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May 30, 2006 - Image 45

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Publication:
Michigan Daily Summer Weekly, 2006-05-30

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SP

PORTS-

The Michigan Daily - Orientation Edition 2006 - 29

Freshman Mario Manningham's last-second catch propelled Michigan to a win against undefeated Penn State.
Super Mario leads 'M'
upset of Nittany Lions

By Ian Herbert
Nov.15, 2005
Mario Manningham wasn't the first option - that
was Steve Breaston in the slot.
But with one second left in the game, Manningham
beat Penn State's best cornerback, Alan Zemaitis, on a
10-yard post to finish off the upset of No. 8 Penn State.
With more than 111,000 people screaming in Michigan
Stadium and who knows how many more watching on
TV, it was Manningham who made the game's most
important catch in its most pressure-filled situation.
And then he was off.
After Manningham made the catch to seal Mich-
igan's 27-25 win over No. 8 Penn State, he dropped
the ball and took off running. And like much of the
afternoon against Penn State defensive backs, no one
could catch him.
"I was trying to chase him down, but he's just too
fast,' sophomore running back Mike Hart said. "He
was running away from everybody."
Twice this season - against Notre Dame and Min-
nesota - the Michigan players have had to watch vis-
iting teams end games in the Big House by celebrating
with their fans. This time, it was Michigan's turn. The
Wolverines ran from there to the student section and
jumped into the stands - to sing and dance with their
Maize-clad peers.
"That's the best game I've ever seen or played
in," defensive end Alan Branch said. "It was an
unreal feeling."
When the hoopla ended, Chad Henne went
back to his place - where his friend, a student
at Penn State, was waiting.
"He was pretty much shocked," Henne said, "and
didn't have anything to say."
Neither did Henne's critics. The sophomore quarter-
back led Michigan on an eight-play,53-yard drive in the
final 53 seconds. The drive, which came just after Penn
State took the lead with less than a minute left included
five completed passes by Henne to go along with an
l1-yard run by Hart. For the game, Henne went 21 for
36 for 212 yards and two touchdowns - both to Man-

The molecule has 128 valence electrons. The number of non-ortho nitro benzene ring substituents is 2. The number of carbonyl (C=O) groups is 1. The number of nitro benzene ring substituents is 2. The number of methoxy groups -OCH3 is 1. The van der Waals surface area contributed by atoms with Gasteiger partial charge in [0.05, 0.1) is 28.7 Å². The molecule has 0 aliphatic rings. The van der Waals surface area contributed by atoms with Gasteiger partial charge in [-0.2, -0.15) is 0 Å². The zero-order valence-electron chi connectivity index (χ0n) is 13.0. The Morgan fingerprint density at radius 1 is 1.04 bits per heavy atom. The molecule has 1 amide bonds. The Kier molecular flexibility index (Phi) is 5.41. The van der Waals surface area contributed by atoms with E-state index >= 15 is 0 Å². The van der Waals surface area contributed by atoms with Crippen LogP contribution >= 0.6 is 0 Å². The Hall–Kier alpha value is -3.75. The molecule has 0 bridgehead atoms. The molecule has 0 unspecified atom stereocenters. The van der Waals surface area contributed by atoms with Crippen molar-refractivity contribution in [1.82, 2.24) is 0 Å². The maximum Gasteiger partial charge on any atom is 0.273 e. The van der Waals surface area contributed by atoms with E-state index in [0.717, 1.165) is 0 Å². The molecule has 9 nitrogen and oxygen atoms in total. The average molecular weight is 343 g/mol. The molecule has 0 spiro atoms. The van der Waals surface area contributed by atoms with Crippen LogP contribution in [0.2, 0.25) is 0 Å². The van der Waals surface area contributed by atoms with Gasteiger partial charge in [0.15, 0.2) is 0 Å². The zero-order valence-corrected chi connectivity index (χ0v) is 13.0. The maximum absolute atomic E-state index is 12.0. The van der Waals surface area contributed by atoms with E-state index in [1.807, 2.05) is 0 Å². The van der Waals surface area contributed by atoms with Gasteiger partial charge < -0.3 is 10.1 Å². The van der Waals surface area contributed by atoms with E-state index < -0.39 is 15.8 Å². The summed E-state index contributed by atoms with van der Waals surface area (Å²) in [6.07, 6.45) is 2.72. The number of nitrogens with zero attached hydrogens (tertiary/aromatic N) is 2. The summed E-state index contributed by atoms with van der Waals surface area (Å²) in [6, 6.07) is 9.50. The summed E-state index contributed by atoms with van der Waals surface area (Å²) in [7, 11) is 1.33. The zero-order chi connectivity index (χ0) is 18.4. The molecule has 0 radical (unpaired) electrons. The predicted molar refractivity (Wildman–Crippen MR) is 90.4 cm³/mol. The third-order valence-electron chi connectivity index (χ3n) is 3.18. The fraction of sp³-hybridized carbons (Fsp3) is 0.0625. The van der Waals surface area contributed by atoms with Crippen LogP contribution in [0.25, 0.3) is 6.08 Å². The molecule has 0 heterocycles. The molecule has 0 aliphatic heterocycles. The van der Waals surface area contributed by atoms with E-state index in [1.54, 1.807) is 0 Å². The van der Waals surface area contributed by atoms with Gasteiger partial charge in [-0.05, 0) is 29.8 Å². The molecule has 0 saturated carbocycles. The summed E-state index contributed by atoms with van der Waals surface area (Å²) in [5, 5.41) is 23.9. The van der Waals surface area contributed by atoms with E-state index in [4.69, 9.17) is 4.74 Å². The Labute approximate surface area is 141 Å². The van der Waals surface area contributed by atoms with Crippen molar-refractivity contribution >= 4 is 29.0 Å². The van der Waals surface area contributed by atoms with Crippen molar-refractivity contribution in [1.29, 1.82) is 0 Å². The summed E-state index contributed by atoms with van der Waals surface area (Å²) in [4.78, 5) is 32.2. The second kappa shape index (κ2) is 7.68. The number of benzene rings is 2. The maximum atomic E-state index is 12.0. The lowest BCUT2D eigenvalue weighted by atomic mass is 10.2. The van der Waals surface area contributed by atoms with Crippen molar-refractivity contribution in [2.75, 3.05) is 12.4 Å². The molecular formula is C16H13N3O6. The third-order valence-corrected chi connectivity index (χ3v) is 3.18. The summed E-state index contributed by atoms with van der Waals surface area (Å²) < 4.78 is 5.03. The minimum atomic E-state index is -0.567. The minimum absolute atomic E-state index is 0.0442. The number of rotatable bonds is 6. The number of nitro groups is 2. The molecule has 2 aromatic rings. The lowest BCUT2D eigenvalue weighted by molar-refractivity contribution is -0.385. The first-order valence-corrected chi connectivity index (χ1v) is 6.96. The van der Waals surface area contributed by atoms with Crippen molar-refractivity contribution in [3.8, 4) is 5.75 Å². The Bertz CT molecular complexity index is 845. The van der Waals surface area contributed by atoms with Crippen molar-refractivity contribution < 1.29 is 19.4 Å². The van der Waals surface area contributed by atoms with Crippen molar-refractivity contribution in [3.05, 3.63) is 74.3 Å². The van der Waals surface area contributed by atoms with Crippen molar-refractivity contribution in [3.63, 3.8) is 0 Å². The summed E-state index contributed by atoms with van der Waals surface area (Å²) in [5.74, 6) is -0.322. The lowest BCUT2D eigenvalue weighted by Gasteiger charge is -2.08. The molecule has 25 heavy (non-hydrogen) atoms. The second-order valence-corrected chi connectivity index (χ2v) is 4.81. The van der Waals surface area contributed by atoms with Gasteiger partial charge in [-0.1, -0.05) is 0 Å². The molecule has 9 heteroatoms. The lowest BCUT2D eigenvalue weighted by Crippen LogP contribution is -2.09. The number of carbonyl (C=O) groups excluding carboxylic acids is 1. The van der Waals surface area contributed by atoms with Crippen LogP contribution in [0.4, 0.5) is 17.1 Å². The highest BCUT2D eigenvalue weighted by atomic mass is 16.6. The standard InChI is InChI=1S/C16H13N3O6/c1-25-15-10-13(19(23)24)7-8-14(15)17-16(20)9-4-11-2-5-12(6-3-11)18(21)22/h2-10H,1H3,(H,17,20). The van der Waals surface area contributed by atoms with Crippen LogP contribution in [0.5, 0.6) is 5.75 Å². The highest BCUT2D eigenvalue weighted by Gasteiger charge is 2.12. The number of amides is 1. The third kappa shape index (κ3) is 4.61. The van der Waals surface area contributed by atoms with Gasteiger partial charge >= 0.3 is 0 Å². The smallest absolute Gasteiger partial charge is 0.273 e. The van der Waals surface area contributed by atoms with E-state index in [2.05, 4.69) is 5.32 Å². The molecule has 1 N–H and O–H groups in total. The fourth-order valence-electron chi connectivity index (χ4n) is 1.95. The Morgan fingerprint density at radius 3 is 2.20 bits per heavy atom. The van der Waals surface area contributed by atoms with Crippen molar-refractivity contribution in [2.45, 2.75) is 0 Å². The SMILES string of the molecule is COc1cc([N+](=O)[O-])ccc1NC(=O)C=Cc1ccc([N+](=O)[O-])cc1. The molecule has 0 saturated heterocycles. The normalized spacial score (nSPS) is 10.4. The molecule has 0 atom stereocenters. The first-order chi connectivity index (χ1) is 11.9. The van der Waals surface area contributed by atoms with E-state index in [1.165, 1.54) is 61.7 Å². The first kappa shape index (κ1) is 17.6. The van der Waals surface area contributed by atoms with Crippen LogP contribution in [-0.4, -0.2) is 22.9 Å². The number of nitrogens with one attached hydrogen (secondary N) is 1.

ningham. The first came earlier in the fourth quarter on
a 33-yard pass down the left sideline. After the game,
Carr took the opportunity to vent about the critics.

"Well, Chad Henne is a great quarterback, and
anyone that knows anything about quarterback play
would understand that," Carr said. "But there are a lot
of people outthere thatdon'tknow a quarterback from
a first baseman, so they don't know that"
But for a while, it seemed as if Henne might have
to continue to face the critics. After taking a 10-0
lead four minutes into the second half, Henne and the
Wolverines handed the ball - and the game - to the
Nittany Lions, literally. Just one play after Penn State
had tied the game at 10on a four-yard touchdown run
by dual-threat quarterback Michael Robinson, Henne
lined up under center, and, with no receivers open,
Henne took off and picked up seven yards. But as
he was going down, Zemaitis took the ball out of his
hands and returned it 35 yards for a touchdown.
"It was just a stupid mistake on my part, thinking
I'm bigger than what I am, trying run over the corner,"
Henne said. "That's just one of my mistakes, and you
just got to forget about it and move on to the next play.
And that's exactly what we did. We marched down the
field and scored a touchdown."
But even after marching downfield and scoring on
the bomb to Manningham, the Wolverines had their
work cut out for them - because they had let Penn
State convert a two-point conversion after the Rob-
inson touchdown run. "Convert" might be the wrong
word for what Penn State did. A botched snap forced
Kevin Kelly, the Nittany Lions' 5-foot-7, 175-pound
freshman kicker, to run the ball in for two points. So
Michigan gave the ball to Hart for a three-yard scoring
run that tied the game at 18.
"I said to myself, 'You know, this isn't fair. This is
not fair,' " Carr admitted afterwards about Penn State's
two-point conversion.
Carr's sentiment was understandable because the
team has had its fair share of bad luck this season -
from losing Hart to injury just before the Notre Dame
game to giving up a 61-yard run to Minnesota when
the Gophers were trying to run out the clock.
But against undefeated Penn State, the breaks went
Michigan's way. Place kicker Garrett Rivas, who was
inconsistent in last week's loss to Minnesota, con-
nected on two field goals on Saturday, including a 47
yarder that put Michigan ahead 21-18 with less than
four minutes left.

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